Monday, February 1, 2010

The Case of the Serial Proroguer - Part 5

Before the Judicial Committee of the Privy Council, Parliament Square...

A week had passed. I had obtained an expedited Hearing before the Judicial Committee, to be held in camera and ex parte. I had no idea what that meant.

I represented Her Excellency, the Appellant, and The Prime Minister was represented by Lord Goldsmith, an Attorney-General.

It had been a week of feverish preparation, exchange of documents, and close arguments presented to one of the most distinguished judicial bodies in history. The Rhino and Weasel had put its full resources at my disposal. Fortunately, in this day and age, almost all case law and statutes were available on the web. Everything else I needed was at the bar, including the bartender, who as it turned out, was a barrister.

The pith of my argument was that the Canadian executive was challenging the essence of Canada’s constitution, trying to create a rubber stamp Parliament, a tame judiciary, and a police state. My colleague at the bar immediately took the pith out of it.

“I wouldn’t try that if I was you, squire” he advised me in rich upper class tones. “Their Lordships will bring up Alberta v. Canada [1922] 1 A.C. 191, and that peace, order, and good government don’t extend to the exile of Prime Ministers.”

I tried another tack. “What about the War Measures Act?”

He cringed. “No, no, no, squire. First of all, Quebec would revolt. Second, it’s now the ‘Emergencies Act’, and even if you could convince Their Lordships that a ‘public order emergency’ existed in Canada, you’d have to try to get an Order from the Governor in Council without actually having the Prime Minister in Council.”

“What about Martial Law? We did that in 1840 and there didn’t seem to be any problem.”

We talked it over, and it seemed the only chance. I prepared written submissions accordingly.

On the appointed day I paced the anteroom nervously in the company of Lord Goldsmith, who seemed relaxed and confident, having felled a Robert Mugabe-like figure with a single blow despite the impediment of a flipper pie.

After the courtesies, the President of the Court announced its judgment.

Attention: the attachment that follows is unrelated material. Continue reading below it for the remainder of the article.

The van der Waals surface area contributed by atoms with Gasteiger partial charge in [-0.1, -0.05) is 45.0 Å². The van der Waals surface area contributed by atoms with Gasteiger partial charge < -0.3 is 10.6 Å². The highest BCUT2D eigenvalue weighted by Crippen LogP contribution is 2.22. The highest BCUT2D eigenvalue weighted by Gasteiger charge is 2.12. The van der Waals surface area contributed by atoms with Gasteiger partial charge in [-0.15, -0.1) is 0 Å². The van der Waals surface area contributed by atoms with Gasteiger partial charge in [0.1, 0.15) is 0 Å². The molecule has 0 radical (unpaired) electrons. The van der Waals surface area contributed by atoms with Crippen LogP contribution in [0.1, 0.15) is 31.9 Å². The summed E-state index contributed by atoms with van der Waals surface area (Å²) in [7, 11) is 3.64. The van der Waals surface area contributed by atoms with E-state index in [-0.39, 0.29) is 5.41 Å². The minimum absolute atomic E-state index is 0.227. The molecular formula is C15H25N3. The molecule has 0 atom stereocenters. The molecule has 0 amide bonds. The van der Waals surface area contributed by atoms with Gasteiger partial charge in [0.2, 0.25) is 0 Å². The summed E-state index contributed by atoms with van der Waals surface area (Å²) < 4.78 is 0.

“Her Majesty is unable, even by the most assertive use of Reserve Powers, to declare Martial Law in Canada in order to exile the Right Honourable Stephen Harper, Prime Minister of Canada, to St. Helena.

“Her Majesty is likewise unable to grant leave to Her Excellency to construct a moat and fire pit around Rideau Hall, to repulse any putative attacks on her authority by the executive.

“On the other hand Her Majesty wishes to convey her understanding of alarm at any threat to Parliamentary Democracy in Canada, or indeed anywhere where She is Sovereign.

“Further, Her Majesty has Herself experienced the demeanor of some of her Ministers which suggested they might, given half a chance, usurp the power of the Crown. Her Majesty instructs us to inform you that the exile of certain Ministers to St. Helena has attracted her favourable attention in the past. She had not previously considered constructing moats around various of her residences and filling them with Alberta Tar Sands, but she is likewise attracted by this possibility.

“Her Majesty, through this Committee, instructs us to send this message to Her Excellency.

First, the institution of British Parliamentary Democracy is an imperfect ship of state: its design has been haphazard, it leaks, and it has many oddities of construction. Nevertheless, it is seaworthy and has been so for a thousand years. Her Majesty believes it will so continue.

Second, before this very committee was heard the “Persons” case on appeal from Canada, in 1928. In addition to recognizing the rights of women to equal roles in political life, the ruling established the “living tree” principle of constitutional law; that is, that the constitution will grow and adapt with the society it governs.

Third, Her Excellency should know that all good wishes are extended to her, as is Her Majesty’s confidence in the future of Canada’s constitutional democracy.

“Her Excellency’s appeal is therefore dismissed.”

I rose and bowed.

I flung myself from the chamber, flung myself upon the Underground, and flung myself back to Ottawa. I forgot to stop at the Rhino and Weasel, but they forwarded my meager belongings at minimal expense.

To be continued…..